Tuesday 21 January 2020

Bars open early and many skip work as Washington grinds to halt for compelling hearing

Spectators and patrons at Shaw’s Tavern in Washington, DC, watch as former FBI director James Comey testifies before the Senate Intelligence Committee. Photo: Getty Images
Spectators and patrons at Shaw’s Tavern in Washington, DC, watch as former FBI director James Comey testifies before the Senate Intelligence Committee. Photo: Getty Images

Peter Jamison in Washington

Some people in Washington skipped work yesterday to watch former FBI director James Comey's testimony before the Senate Intelligence Committee.

That wasn't necessary for Lillyanne Daigle, who simply followed the rest of her office to a bar.

Ms Daigle, a 29-year-old who works at a nuclear non-proliferation advocacy group, wasn't playing hookey as she stood in line with hundreds of other people outside Shaw's Tavern, a DC bar that opened at 9.30am to show the Comey hearing on its big-screen televisions.

All of her co-workers were there on an official field trip.

"I've been in DC three years. This is my first DC scandal," Ms Daigle said, occasionally peeking at the block-long line of like-minded political spectators between herself and the door.

"This is the most DC thing - watch a political scandal, at a bar."

"At work", added Jennifer Knox, one of Ms Daigle's colleagues.

Hangovers, power breakfasts, sporting events in distant time zones - people have many motives for walking through a saloon door before lunch.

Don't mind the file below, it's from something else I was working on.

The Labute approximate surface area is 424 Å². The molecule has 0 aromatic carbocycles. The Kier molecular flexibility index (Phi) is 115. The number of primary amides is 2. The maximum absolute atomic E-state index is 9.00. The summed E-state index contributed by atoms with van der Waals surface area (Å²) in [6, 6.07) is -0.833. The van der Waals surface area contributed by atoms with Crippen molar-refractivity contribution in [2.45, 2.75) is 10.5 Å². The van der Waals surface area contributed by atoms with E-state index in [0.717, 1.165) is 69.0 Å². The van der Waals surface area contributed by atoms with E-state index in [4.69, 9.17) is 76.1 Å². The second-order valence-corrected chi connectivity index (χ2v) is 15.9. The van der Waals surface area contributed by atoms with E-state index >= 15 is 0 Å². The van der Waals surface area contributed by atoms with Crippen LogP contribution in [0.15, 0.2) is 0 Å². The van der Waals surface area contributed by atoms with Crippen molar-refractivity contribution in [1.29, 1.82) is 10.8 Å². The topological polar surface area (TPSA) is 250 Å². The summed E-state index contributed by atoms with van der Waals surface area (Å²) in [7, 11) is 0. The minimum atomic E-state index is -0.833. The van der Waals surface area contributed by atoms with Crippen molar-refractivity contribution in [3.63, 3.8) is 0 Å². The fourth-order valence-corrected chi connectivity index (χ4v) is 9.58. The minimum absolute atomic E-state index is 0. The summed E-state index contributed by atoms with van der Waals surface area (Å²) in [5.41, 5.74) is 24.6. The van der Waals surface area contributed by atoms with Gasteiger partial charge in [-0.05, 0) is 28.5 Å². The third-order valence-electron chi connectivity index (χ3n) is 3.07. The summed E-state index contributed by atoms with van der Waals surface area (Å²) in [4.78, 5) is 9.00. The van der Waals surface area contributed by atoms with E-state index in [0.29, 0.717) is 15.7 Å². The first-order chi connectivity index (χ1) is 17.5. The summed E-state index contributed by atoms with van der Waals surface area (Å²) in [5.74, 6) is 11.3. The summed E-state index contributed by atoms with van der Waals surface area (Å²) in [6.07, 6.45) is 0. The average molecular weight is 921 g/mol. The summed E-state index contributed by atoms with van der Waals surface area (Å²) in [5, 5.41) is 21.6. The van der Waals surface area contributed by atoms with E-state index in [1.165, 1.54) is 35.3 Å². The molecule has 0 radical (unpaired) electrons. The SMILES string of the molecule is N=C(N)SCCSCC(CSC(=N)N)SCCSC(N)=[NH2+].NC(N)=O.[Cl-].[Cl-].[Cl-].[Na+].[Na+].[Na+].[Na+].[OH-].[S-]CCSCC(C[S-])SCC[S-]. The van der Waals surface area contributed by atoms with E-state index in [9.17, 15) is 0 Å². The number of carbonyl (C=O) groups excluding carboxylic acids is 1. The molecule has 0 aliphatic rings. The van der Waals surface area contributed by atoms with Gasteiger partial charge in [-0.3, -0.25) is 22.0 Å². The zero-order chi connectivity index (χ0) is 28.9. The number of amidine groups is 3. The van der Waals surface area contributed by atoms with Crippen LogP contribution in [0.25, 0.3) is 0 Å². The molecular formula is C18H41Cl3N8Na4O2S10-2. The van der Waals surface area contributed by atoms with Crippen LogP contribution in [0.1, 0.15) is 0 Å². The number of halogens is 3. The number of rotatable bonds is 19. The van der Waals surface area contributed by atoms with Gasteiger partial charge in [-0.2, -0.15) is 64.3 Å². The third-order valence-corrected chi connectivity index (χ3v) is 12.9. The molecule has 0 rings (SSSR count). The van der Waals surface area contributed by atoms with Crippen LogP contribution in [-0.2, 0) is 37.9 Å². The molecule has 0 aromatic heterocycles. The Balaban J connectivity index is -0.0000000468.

In most cities, the opportunity to watch jargon-studded Congressional testimony by a fired bureaucrat with the haircut of a 1950s Boy Scout is not among them.

But anyone looking for evidence that Washington truly is a place apart from the rest of the country needed look no further yesterday morning than Shaw's, one of at least a half-dozen District watering holes that opened early to show Mr Comey's testimony.

The crowd was a mix of young and old. Some, in ties or pantsuits, kept up a pretence of weekday seriousness. Others were at their summertime ease in salmon slacks and chequered linen shirts.

Inside the bar, the crowd was not raucous. By mid-morning, most were still eating breakfast and favouring coffee to stronger beverages.

But, in between long stretches of silence as Mr Comey spoke, the patrons weren't above an occasional demonstrative outburst - most of it, in a city that voted overwhelmingly for Hillary Clinton, directed against US President Donald Trump.

When Mr Comey referred to some of Mr Trump's statements as "lies, plain and simple," the room burst out in applause.

Mr Comey's dry laugh-lines - "Yes, because I've heard the president say so," he deadpanned at one point when asked whether the FBI's investigation of Russian meddling in the election played a role in his firing - were duly met with guffaws.

This being Washington, some people sought to fill the role of anonymous sources.


"This is crazy, and just a total testament to how different DC is as a city," a lawyer told a reporter before remembering his government clients and catching himself. "I think it's probably best that we stay off the record," he added.

Mohammad Al-Rousan, a 22-year-old intern freshly arrived in the capital from Dallas and still not practiced in the dark arts of not-for-attribution quotes, was less guarded.

"I've never seen anything like this," he said, looking wide-eyed around the tavern. The closest he could recall, he said, was a mob scene at the mall for the release of the iPhone 7.

Sasha Ghosh-Siminoff, Mr Al-Rousan's boss at an international aid and development outfit, said he wasn't expecting any smoking gun moments during Mr Comey's testimony.

Nevertheless, he said he had decided a trip to the bar would be a fitting orientation for his new crop of interns.

"What's more DC," Mr Ghosh-Siminoff said, "than making a huge political circus out of dry testimony in the Senate?" (© Washington Post Syndication)

Irish Independent

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